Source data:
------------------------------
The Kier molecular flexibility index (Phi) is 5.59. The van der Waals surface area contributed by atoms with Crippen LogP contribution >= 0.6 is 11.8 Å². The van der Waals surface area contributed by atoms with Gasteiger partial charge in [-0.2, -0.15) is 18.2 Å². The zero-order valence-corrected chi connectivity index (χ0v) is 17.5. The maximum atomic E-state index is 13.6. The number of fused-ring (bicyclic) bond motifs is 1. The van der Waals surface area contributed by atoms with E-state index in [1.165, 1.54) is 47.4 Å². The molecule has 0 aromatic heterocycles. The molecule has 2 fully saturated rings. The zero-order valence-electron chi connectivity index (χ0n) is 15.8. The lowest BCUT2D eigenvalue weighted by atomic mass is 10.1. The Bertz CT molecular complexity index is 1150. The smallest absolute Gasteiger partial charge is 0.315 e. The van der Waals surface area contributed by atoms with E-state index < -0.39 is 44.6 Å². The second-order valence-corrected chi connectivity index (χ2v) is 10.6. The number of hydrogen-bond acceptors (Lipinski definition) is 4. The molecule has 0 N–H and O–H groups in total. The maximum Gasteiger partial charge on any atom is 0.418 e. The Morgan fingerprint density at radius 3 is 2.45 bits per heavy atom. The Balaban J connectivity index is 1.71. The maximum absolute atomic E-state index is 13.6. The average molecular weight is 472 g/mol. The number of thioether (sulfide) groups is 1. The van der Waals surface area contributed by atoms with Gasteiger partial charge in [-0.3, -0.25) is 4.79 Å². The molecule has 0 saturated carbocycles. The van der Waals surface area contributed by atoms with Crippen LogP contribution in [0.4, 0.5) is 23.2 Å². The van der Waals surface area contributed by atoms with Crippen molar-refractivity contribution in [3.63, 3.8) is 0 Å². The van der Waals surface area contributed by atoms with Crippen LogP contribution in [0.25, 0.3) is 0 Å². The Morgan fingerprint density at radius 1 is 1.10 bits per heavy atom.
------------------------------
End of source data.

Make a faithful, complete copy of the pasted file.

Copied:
The Kier molecular flexibility index (Phi) is 5.59. The van der Waals surface area contributed by atoms with Crippen LogP contribution >= 0.6 is 11.8 Å². The van der Waals surface area contributed by atoms with Gasteiger partial charge in [-0.2, -0.15) is 18.2 Å². The zero-order valence-corrected chi connectivity index (χ0v) is 17.5. The maximum atomic E-state index is 13.6. The number of fused-ring (bicyclic) bond motifs is 1. The van der Waals surface area contributed by atoms with E-state index in [1.165, 1.54) is 47.4 Å². The molecule has 0 aromatic heterocycles. The molecule has 2 fully saturated rings. The zero-order valence-electron chi connectivity index (χ0n) is 15.8. The lowest BCUT2D eigenvalue weighted by atomic mass is 10.1. The Bertz CT molecular complexity index is 1150. The smallest absolute Gasteiger partial charge is 0.315 e. The van der Waals surface area contributed by atoms with E-state index < -0.39 is 44.6 Å². The second-order valence-corrected chi connectivity index (χ2v) is 10.6. The number of hydrogen-bond acceptors (Lipinski definition) is 4. The molecule has 0 N–H and O–H groups in total. The maximum Gasteiger partial charge on any atom is 0.418 e. The Morgan fingerprint density at radius 3 is 2.45 bits per heavy atom. The Balaban J connectivity index is 1.71. The maximum absolute atomic E-state index is 13.6. The average molecular weight is 472 g/mol. The number of thioether (sulfide) groups is 1. The van der Waals surface area contributed by atoms with Gasteiger partial charge in [-0.3, -0.25) is 4.79 Å². The molecule has 0 saturated carbocycles. The van der Waals surface area contributed by atoms with Crippen LogP contribution in [0.4, 0.5) is 23.2 Å². The van der Waals surface area contributed by atoms with Crippen molar-refractivity contribution in [3.63, 3.8) is 0 Å². The van der Waals surface area contributed by atoms with Crippen LogP contribution in [0.25, 0.3) is 0 Å². The Morgan fingerprint density at radius 1 is 1.10 bits per heavy atom.